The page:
Many people have said that to a large extent the South is already under the heel of fascism. As Franklin D. Roosevelt said at Gainesville, Georgia, "When you come down to it, there is little difference between the feudal system and the fascist system. If you believe in the one, you lean to the other. With the overwhelming majority of the people of this State, I oppose feudalism."
But modern feudalism is not the only manifestation of fascism. Unfortunately, many Americans have been taught--often deliberately--to think of fascism as a disease confined to the Axis nations--and completely cured by the Allied victory. This misconception, if not speedily righted, might prove even more costly than America's original sin of failing to recognize and help stamp out Axis fascism the moment it appeared. We would do well, therefore, to clarify our conception of fascism as it has manifested itself both nationally and universally.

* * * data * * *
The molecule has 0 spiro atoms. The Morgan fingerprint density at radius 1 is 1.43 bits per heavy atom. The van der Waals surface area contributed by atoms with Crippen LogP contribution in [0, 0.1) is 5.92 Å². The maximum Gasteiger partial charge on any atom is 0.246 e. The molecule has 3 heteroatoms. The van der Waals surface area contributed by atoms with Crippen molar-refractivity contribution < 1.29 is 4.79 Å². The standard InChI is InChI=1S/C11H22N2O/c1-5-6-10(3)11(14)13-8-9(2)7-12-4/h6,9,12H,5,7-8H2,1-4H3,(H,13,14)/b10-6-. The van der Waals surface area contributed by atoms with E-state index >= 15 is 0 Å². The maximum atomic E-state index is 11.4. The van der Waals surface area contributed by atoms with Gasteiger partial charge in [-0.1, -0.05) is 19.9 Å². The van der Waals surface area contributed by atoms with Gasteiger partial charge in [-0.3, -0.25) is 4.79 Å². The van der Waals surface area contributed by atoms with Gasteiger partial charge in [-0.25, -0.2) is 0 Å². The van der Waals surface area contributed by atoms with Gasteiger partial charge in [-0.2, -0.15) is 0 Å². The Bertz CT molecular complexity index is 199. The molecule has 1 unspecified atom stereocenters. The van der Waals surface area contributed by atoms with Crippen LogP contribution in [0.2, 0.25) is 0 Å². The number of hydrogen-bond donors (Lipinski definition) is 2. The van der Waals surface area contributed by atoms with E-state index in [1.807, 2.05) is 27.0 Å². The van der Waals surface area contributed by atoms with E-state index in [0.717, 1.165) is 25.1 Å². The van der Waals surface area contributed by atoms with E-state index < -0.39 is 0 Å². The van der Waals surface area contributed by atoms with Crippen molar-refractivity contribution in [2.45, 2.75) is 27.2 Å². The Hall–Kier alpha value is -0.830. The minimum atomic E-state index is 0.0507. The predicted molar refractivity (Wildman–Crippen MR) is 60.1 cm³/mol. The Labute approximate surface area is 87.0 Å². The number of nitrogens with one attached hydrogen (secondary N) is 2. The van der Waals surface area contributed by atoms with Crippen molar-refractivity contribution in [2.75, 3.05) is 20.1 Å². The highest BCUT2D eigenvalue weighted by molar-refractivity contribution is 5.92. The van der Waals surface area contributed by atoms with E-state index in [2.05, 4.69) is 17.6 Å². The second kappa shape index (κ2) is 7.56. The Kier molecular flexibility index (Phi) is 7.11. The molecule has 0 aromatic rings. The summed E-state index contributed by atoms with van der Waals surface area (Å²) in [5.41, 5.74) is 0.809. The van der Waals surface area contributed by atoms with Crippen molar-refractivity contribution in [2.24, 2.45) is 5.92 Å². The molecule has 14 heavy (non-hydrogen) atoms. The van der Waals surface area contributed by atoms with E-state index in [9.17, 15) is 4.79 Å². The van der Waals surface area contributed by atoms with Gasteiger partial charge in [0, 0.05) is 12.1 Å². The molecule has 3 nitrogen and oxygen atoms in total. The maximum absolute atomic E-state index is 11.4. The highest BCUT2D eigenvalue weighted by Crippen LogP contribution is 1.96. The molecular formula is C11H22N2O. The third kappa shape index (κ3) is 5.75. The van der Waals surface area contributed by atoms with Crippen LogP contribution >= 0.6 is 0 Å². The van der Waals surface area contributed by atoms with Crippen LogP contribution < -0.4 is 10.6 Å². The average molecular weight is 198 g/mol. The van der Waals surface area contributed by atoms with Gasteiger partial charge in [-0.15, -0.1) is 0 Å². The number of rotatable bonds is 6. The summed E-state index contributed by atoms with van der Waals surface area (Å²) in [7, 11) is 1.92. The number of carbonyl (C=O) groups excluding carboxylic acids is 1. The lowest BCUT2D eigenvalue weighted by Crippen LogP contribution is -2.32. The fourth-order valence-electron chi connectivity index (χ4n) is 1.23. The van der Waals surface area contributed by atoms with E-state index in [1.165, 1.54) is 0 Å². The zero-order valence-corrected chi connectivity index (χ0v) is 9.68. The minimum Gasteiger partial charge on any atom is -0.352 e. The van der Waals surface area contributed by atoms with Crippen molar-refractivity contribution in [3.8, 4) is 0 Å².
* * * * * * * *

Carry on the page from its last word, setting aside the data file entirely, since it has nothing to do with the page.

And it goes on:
As O. John Rogge, special assistant to the U. S. Attorney General and prosecutor in the 1945 sedition trial, has said, "International fascism, though defeated in battle, is not dead. Fascism is not dead in England, nor is it dead in the United States... It is simply reconverting. But even in reconversion, American fascism has been unable to avoid falling into a readily recognizable pattern . . . Mere word substitution--such as 'Nationalist' for 'Fascist'--is a poor disguise."
It was Benito Mussolini who imposed the first modern system of fascism, and for that reason, if for no other, his definition of